# How to find the electric field coming from a sphere WITHOUT using Gauss' law?

• anban
In summary, to find the electric field at a point above the center of a charged sphere, you can use shell theorem to treat it as a point charge, as long as the charge is symmetrically distributed. The process will involve integrating over the surface of the sphere using a coordinate system and an expression for the radial component of the electric field. By using symmetry, the two-dimensional integral can be reduced to a one-dimensional integral. Additionally, dq = σdA, and the dA terms will point radially from the sphere.
anban

## Homework Statement

How do I find the electric field at a point above the center of a charged sphere? Assume the sphere is a shell.

## The Attempt at a Solution

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I know there will only be a z component to the electric field, because x and y components will cancel by symmetry. I think the process will have to involve integrating over the surface of the sphere. Where do I start?

More things I know (or think I know):
dq = σdA
The dA terms will point radially from the sphere.

Last edited:
I think the process will have to involve integrating over the surface of the sphere. Where do I start?
With a coordinate system, and with an expression for the radial component of the electric field as function of the distance to your charge.
You can use symmetry to reduce the two-dimensional integral to a one-dimensional integral quickly.

Can you use shell theorem to just treat it as a point charge, as long as the charge is symmetrically distributed?

That would be the result of Gauß' law ;).

To find the electric field at a point above the center of a charged sphere, without using Gauss' law, we can use the principle of superposition. This principle states that the total electric field at a point is the vector sum of the individual electric fields produced by each charge.

First, we can divide the sphere into infinitesimal rings or shells, with each shell having a small charge element dq. The electric field at a point P, above the center of the sphere, can be found by summing up the electric fields produced by each shell.

To find the electric field produced by each shell, we can use Coulomb's law, which states that the electric field produced by a point charge is given by E = kq/r^2, where k is the Coulomb's constant, q is the charge, and r is the distance between the charge and the point P.

Since the charge elements on each shell are distributed uniformly, we can consider the shell as a point charge located at the center of the shell. This simplifies the calculation of the electric field produced by each shell.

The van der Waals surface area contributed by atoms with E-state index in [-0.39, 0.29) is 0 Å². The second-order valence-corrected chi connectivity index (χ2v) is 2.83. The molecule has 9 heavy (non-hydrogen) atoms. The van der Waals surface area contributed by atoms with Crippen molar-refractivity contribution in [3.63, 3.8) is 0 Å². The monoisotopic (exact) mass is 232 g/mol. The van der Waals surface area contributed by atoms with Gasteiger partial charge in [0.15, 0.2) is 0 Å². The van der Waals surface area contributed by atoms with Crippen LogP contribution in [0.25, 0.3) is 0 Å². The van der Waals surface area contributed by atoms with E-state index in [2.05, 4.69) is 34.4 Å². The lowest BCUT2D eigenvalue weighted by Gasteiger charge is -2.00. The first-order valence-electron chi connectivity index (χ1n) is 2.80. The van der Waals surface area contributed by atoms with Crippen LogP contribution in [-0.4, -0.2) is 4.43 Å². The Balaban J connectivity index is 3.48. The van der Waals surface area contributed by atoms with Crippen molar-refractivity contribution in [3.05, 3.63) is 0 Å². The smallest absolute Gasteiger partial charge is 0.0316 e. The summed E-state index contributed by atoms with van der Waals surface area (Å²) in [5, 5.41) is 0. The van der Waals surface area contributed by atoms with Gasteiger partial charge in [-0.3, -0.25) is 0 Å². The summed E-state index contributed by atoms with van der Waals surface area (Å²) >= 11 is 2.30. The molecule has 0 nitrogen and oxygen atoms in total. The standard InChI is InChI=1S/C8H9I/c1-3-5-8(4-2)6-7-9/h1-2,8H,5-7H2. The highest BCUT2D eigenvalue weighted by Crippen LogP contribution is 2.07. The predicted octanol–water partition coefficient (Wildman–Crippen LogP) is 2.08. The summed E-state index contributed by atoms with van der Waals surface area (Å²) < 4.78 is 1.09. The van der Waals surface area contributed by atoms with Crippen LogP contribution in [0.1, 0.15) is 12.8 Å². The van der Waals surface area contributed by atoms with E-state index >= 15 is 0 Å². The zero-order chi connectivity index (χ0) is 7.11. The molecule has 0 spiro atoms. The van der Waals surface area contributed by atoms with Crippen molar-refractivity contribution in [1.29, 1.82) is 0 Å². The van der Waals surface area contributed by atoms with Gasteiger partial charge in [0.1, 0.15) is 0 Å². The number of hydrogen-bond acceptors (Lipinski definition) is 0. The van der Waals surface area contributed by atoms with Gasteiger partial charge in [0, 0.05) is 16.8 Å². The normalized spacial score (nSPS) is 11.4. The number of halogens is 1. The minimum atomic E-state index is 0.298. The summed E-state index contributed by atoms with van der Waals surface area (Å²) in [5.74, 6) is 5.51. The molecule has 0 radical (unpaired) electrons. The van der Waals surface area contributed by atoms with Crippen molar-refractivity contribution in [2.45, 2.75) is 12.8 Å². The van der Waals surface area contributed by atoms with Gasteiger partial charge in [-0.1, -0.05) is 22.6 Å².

We can then use the principle of superposition to sum up the electric fields produced by each shell to find the total electric field at point P. Since the electric field is a vector quantity, we must consider the direction of each electric field produced by each shell.

Since the electric field produced by each shell will have a component in the z direction, we can use the symmetry of the problem to simplify the calculation. We can consider the electric field produced by a single shell as a point charge located at the center of the sphere, and the distance between this point charge and point P will be the distance between the center of the sphere and point P.

We can then use the formula E = kq/r^2 to calculate the electric field produced by each shell and sum them up to find the total electric field at point P.

In summary, to find the electric field at a point above the center of a charged sphere without using Gauss' law, we can use the principle of superposition and consider the sphere as a collection of point charges located at the center of each shell. By summing up the electric fields produced by each shell, taking into account the direction and magnitude of each electric field, we can find the total electric field at point P.

## 1. How do I calculate the electric field from a sphere without using Gauss' law?

To calculate the electric field from a sphere, you can use Coulomb's law, which states that the electric field at a point is equal to the charge of the sphere divided by the distance squared between the point and the center of the sphere. This can be represented by the equation E = kQ/r^2, where k is the Coulomb's constant, Q is the charge of the sphere, and r is the distance from the center of the sphere to the point.

## 2. Can I use the same equation to find the electric field at any point around the sphere?

Yes, the equation E = kQ/r^2 can be used to calculate the electric field at any point around the sphere. However, it is important to note that the electric field will vary in magnitude and direction at different points around the sphere.

## 3. How does the electric field change as you move further away from the sphere?

The electric field decreases as you move further away from the sphere. This is because the distance between the point and the center of the sphere increases, causing the denominator in the equation E = kQ/r^2 to increase, resulting in a smaller electric field magnitude.

## 4. Is the electric field uniform around the entire surface of the sphere?

No, the electric field is not uniform around the entire surface of the sphere. It is strongest at the poles and weakest at the equator. This is because the electric field lines are closer together at the poles, resulting in a stronger field, and further apart at the equator, resulting in a weaker field.

## 5. Can I use this method to find the electric field from other shapes besides a sphere?

Yes, Coulomb's law can be used to find the electric field from any shape, as long as the charge distribution is known. However, for more complex shapes, Gauss' law may be a more efficient method of calculation.

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